Inter Partes Review Proceedings (IPRs) Do Not Violate Article III of the Constitution per U.S. Supreme Court

April 24, 2018
Post by Jonathan L. Kennedy

The U.S. Supreme held in a 7-2 decision (Justice Gorsuch and Chief Justice Roberts dissenting), Oil States Energy Servs. V. Greene’s Energy Group, LLC, that the Inter Partes Review proceedings, commonly referred to as IPRs, do not violate Article III or the Seventh Amendment.

The Court was deciding two primary constitutional challenges: (1) whether IPRs violate Article III of the constitution by assigning a task intended for U.S. District Courts to an administrative agency (i.e., the Patent Office); and (2) whether IPRs violate the Seventh Amendment by having a matter tried outside of the U.S. Courts.  

The majority held that the grant of a patent falls within the public-rights doctrine.  Public and private rights are distinguished historically in legal precedent. The Court held that patents and “[i]nter partes review fall[] squarely within the public-rights doctrine.”  Elaborating on this, the Court noted that the decision to grant a patent is a matter involving public rights as it is a public franchise and provides the patentee the right to exclude the public from making, using, selling, and offering for sale the patented invention.  The Court also noted that granting patents is one of the constitutional rights carried out by the executive and legislative branches. This too is indicative of the public-rights doctrine as the granting of patents is a matter that occurs between the government and others. Quoting the Court’s earlier decision in In re Cuozzo, the majority reiterated that IPRs are “a second look at an earlier administrative” action, i.e., grant of a patent.  The only difference between IPR and examination is that the former occurs after issuance. The Court held that this is a distinction without a difference.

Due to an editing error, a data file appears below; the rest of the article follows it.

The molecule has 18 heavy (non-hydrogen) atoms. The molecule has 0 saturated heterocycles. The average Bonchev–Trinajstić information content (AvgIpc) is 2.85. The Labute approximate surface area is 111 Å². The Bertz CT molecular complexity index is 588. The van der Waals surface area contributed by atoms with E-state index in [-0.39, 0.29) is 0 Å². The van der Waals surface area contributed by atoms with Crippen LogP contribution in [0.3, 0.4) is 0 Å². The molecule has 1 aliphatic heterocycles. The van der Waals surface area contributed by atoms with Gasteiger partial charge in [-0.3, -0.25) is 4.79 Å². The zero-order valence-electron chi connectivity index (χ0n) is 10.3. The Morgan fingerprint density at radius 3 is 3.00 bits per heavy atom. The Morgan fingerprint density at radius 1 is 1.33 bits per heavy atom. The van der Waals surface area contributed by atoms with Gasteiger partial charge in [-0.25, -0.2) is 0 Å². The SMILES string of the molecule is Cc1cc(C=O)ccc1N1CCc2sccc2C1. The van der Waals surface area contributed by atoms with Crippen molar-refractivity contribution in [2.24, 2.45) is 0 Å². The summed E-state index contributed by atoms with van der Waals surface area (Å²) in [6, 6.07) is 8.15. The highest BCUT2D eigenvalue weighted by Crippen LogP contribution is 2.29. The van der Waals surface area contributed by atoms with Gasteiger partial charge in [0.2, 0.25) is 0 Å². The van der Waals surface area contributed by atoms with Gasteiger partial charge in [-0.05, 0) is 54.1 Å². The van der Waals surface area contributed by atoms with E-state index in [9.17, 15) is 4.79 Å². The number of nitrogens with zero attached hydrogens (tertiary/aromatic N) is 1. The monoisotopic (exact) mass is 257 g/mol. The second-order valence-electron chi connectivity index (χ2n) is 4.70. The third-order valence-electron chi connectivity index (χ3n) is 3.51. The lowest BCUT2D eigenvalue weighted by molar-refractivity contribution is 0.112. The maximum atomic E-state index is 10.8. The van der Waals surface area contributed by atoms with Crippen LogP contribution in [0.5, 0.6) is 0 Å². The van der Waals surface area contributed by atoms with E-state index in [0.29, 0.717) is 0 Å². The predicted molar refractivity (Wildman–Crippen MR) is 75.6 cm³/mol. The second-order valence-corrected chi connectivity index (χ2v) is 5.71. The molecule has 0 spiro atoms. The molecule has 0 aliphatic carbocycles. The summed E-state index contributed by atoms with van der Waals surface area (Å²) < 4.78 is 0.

The public-rights doctrine provides Congress with “wide latitude to assign adjudication of public rights to entities other than Article III courts.”  Thus, by holding that patents and the IPR proceedings fall within the public rights doctrine, Congress has the authority to assign review, amendment, and cancellation of patents to the USPTO without violating Article III of the Constitution.  Moreover, the Court also held that since Congress can properly assign adjudication of patent validity to the USPTO, the Seventh Amendment is not violated.

Justice Gorsuch wrote a dissent, joined by Chief Justice Roberts.  The focus of the dissent is on the importance of independent judicial review of cases and controversies, which is laid out in Article III of the Constitution, and protecting the judiciary from “intrusions by the other branches.” The dissent provides a detailed historical review of Courts and the importance of independent judicial review over controversies between parties, contending that controversies between parties are to be considered by Article III courts.

The Court’s full opinion can be accessed here. A more detailed discussion of this case is provided in a subsequent article available here.

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